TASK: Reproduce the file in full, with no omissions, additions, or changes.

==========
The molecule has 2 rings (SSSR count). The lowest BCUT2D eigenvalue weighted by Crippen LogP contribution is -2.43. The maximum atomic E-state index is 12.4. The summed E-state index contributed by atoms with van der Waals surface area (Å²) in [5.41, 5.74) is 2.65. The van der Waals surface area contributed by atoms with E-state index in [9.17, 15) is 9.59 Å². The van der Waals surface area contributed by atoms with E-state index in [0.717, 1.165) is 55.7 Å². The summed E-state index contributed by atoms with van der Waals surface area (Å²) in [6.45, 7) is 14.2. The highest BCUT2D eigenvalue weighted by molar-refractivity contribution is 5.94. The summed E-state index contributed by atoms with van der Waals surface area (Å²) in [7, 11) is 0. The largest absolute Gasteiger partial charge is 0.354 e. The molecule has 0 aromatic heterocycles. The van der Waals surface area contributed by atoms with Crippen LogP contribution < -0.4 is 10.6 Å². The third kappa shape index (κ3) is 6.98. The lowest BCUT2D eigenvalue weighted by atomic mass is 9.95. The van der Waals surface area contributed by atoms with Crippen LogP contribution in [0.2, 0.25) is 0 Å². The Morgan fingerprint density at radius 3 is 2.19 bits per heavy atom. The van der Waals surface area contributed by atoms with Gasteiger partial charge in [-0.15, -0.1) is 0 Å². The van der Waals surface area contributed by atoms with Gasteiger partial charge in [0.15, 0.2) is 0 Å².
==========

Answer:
The molecule has 2 rings (SSSR count). The lowest BCUT2D eigenvalue weighted by Crippen LogP contribution is -2.43. The maximum atomic E-state index is 12.4. The summed E-state index contributed by atoms with van der Waals surface area (Å²) in [5.41, 5.74) is 2.65. The van der Waals surface area contributed by atoms with E-state index in [9.17, 15) is 9.59 Å². The van der Waals surface area contributed by atoms with E-state index in [0.717, 1.165) is 55.7 Å². The summed E-state index contributed by atoms with van der Waals surface area (Å²) in [6.45, 7) is 14.2. The highest BCUT2D eigenvalue weighted by molar-refractivity contribution is 5.94. The summed E-state index contributed by atoms with van der Waals surface area (Å²) in [7, 11) is 0. The largest absolute Gasteiger partial charge is 0.354 e. The molecule has 0 aromatic heterocycles. The van der Waals surface area contributed by atoms with Crippen LogP contribution < -0.4 is 10.6 Å². The third kappa shape index (κ3) is 6.98. The lowest BCUT2D eigenvalue weighted by atomic mass is 9.95. The van der Waals surface area contributed by atoms with Crippen LogP contribution in [0.2, 0.25) is 0 Å². The Morgan fingerprint density at radius 3 is 2.19 bits per heavy atom. The van der Waals surface area contributed by atoms with Gasteiger partial charge in [-0.15, -0.1) is 0 Å². The van der Waals surface area contributed by atoms with Gasteiger partial charge in [0.15, 0.2) is 0 Å².